LESS than two months after President Donald Trump made what was billed as his administration’s muscular, new policy on South Asia, New Delhi has been delivered a warning that this road-map appears depressingly similar to the worn, old one that led nowhere. Following the release of the Canadian-American family held by jihadists in a Pakistan Army hostage-release operation clouded by questions, President Trump tweeted that he was “starting to develop a much better relationship with Pakistan and its leaders”. The tweet came even as Pakistan’s government, under increasing pressure from the military, decided to drop criminal charges against Lashkar-e-Taiba chief and 26/11 perpetrator Hafiz Muhammad Saeed. President Trump also remained silent on murderous terrorist attacks in Afghanistan, most recently the killing of at least 50 in a strike on a police training facility.
Like others before him, President Trump has learned that while Pakistan’s generals do not share his country’s strategic aims, they can be a source of politically-valuable gifts. The beleaguered president desperately needs victories — and is clearly willing to overlook evidence of malfeasance in return. Even though the captives released this week were held in a region claimed to be free of terrorists, and by members of the Inter-Services Intelligence-linked Haqqani Network, the US President and his advisors have not asked the obvious questions.
This suggests that hopes that President Trump will pursue the strategic project of degrading Pakistan’s military and its jihadist allies are profoundly misplaced. In 2012, he had caustically asked when Pakistan would “apologise to us for providing safe sanctuary to Osama Bin Laden for 6 years”. Language of this kind is unlikely to be repeated any time soon.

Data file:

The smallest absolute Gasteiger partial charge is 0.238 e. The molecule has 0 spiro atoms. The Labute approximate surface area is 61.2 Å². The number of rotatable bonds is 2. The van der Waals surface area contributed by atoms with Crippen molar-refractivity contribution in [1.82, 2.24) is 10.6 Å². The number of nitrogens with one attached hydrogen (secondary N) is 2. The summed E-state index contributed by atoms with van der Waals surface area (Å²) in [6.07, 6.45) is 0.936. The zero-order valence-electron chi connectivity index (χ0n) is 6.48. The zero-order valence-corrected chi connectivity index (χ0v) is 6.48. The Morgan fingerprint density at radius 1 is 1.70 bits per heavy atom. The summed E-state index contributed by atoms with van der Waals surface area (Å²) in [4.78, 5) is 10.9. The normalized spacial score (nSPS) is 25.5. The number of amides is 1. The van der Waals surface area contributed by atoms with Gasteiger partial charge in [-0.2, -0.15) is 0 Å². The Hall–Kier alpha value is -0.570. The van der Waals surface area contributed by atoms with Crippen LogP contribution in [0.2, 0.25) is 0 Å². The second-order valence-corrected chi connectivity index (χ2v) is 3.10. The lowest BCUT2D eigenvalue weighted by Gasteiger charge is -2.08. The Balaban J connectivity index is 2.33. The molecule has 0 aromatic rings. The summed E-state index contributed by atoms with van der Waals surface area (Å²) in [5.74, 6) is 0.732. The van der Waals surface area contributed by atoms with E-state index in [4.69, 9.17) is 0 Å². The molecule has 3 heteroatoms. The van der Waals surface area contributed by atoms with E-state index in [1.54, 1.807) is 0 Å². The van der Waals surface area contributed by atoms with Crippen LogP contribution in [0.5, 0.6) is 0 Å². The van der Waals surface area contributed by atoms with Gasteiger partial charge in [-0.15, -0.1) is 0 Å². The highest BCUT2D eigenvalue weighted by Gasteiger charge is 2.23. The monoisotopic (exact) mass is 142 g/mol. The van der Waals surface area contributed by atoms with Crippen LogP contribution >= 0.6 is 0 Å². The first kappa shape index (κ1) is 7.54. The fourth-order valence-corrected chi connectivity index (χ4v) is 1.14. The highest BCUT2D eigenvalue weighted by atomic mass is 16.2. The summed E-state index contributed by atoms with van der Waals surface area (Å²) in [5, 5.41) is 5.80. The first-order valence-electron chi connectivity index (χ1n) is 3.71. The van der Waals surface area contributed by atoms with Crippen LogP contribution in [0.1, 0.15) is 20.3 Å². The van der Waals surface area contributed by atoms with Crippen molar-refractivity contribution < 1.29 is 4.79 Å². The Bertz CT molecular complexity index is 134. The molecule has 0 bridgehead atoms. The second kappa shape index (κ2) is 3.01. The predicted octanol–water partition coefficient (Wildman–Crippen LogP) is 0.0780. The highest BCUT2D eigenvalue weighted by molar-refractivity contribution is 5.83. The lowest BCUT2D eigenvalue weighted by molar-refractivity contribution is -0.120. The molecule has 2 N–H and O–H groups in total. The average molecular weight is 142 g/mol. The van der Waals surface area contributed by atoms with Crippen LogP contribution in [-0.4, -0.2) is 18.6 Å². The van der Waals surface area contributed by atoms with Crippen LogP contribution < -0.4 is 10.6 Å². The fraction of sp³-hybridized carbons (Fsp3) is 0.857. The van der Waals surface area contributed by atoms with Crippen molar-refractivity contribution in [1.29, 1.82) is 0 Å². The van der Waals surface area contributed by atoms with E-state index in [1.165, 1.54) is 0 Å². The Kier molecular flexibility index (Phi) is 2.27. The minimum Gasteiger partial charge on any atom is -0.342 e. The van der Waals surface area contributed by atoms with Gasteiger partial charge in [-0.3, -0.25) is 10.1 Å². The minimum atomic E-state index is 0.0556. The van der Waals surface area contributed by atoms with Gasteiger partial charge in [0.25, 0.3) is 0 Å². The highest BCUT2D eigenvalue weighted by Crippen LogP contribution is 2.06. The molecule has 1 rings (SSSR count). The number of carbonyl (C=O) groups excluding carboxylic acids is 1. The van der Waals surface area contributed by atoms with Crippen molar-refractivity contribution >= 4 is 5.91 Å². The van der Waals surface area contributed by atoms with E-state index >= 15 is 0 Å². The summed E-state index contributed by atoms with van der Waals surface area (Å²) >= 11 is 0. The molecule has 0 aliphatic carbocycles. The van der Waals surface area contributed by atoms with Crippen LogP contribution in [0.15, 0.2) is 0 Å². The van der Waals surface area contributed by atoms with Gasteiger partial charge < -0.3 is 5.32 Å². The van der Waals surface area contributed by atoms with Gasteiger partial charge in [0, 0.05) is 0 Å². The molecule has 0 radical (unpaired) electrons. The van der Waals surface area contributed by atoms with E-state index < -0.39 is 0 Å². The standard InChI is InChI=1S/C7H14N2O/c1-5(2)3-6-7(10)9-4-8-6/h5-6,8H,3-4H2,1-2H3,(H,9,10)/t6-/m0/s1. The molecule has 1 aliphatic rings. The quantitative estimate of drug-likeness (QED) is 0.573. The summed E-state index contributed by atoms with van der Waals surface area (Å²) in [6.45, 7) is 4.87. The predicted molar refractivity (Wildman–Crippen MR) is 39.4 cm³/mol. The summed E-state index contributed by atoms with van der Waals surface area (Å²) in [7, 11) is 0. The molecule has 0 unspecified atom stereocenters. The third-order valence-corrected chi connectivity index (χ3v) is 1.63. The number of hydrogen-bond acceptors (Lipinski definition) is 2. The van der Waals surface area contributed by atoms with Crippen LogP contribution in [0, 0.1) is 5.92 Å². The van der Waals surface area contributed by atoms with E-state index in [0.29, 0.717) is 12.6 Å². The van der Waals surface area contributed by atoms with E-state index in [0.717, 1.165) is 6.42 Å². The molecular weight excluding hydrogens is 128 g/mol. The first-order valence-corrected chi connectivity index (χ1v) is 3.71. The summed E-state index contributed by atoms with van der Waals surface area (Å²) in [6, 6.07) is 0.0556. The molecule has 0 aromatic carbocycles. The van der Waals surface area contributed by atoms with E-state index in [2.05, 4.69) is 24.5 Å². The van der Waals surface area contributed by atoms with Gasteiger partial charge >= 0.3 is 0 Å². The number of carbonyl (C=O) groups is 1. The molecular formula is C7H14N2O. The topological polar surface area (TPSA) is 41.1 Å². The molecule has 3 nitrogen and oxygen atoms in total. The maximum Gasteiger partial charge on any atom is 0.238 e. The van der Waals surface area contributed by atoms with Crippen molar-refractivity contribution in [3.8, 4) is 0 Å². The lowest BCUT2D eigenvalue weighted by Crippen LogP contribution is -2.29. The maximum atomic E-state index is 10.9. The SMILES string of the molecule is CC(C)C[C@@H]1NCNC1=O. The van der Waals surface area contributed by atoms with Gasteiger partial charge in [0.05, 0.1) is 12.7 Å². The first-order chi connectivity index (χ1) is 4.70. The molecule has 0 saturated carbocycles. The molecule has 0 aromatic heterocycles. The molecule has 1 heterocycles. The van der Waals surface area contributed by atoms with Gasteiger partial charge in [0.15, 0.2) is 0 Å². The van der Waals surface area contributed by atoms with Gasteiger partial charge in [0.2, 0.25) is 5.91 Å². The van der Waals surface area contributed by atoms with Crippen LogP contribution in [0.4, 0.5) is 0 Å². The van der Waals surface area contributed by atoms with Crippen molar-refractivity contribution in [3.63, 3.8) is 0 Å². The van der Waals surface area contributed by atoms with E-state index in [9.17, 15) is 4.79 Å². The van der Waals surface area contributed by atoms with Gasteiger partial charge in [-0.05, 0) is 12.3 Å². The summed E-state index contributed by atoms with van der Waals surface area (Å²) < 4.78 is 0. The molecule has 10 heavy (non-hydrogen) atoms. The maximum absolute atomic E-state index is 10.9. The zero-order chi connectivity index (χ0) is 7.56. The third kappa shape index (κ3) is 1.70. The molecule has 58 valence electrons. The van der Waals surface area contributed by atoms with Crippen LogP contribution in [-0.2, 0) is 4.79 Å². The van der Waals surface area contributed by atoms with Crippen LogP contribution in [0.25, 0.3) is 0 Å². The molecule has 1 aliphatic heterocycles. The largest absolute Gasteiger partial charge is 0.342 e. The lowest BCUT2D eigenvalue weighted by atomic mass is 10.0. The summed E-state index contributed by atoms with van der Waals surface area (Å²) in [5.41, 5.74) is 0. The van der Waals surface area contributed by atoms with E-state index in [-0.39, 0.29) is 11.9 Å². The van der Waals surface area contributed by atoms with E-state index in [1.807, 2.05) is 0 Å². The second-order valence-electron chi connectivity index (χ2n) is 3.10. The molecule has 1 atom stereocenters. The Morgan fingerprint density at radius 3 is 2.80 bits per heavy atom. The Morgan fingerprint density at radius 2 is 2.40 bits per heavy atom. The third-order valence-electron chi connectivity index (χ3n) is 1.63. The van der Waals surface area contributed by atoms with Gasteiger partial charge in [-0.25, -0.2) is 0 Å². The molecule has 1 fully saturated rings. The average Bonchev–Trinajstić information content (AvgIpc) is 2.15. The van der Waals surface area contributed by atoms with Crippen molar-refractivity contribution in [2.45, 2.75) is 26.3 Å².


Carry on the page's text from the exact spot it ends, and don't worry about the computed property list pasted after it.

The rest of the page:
President Trump’s willingness to be won over by the baubles offered by Pakistan’s generals will have significant consequences. Though Trump is far from the first US leader to seek to appease Pakistan’s generals for tactical gain, the circumstances in which he is operating mean the stakes are high. In recent months, Pakistan has slowly lapsed into de-facto military rule with the army successfully engineering the removal of Prime Minister Nawaz Sharif.
Illustrating who really runs the country, army public relations czar, Major General Asif Ghafoor, publicly lamented the civilian government’s stewardship of Pakistan’s economy. He, moreover, voiced support for one of Pakistan’s key Islamist causes, the anti-Ahmadiyya laws.
In Afghanistan, the actions of an emboldened Pakistan army are evident; instead of punishing Pakistan, there appears to be renewed US pressure on Kabul to negotiate with the Taliban. India, too, could feel the heat, as the US seeks to provide Pakistan’s generals with rewards for gifts rendered to the president. New Delhi must engage in an unsentimental audit of its options — and prepare its own road-map to secure its regional ends.
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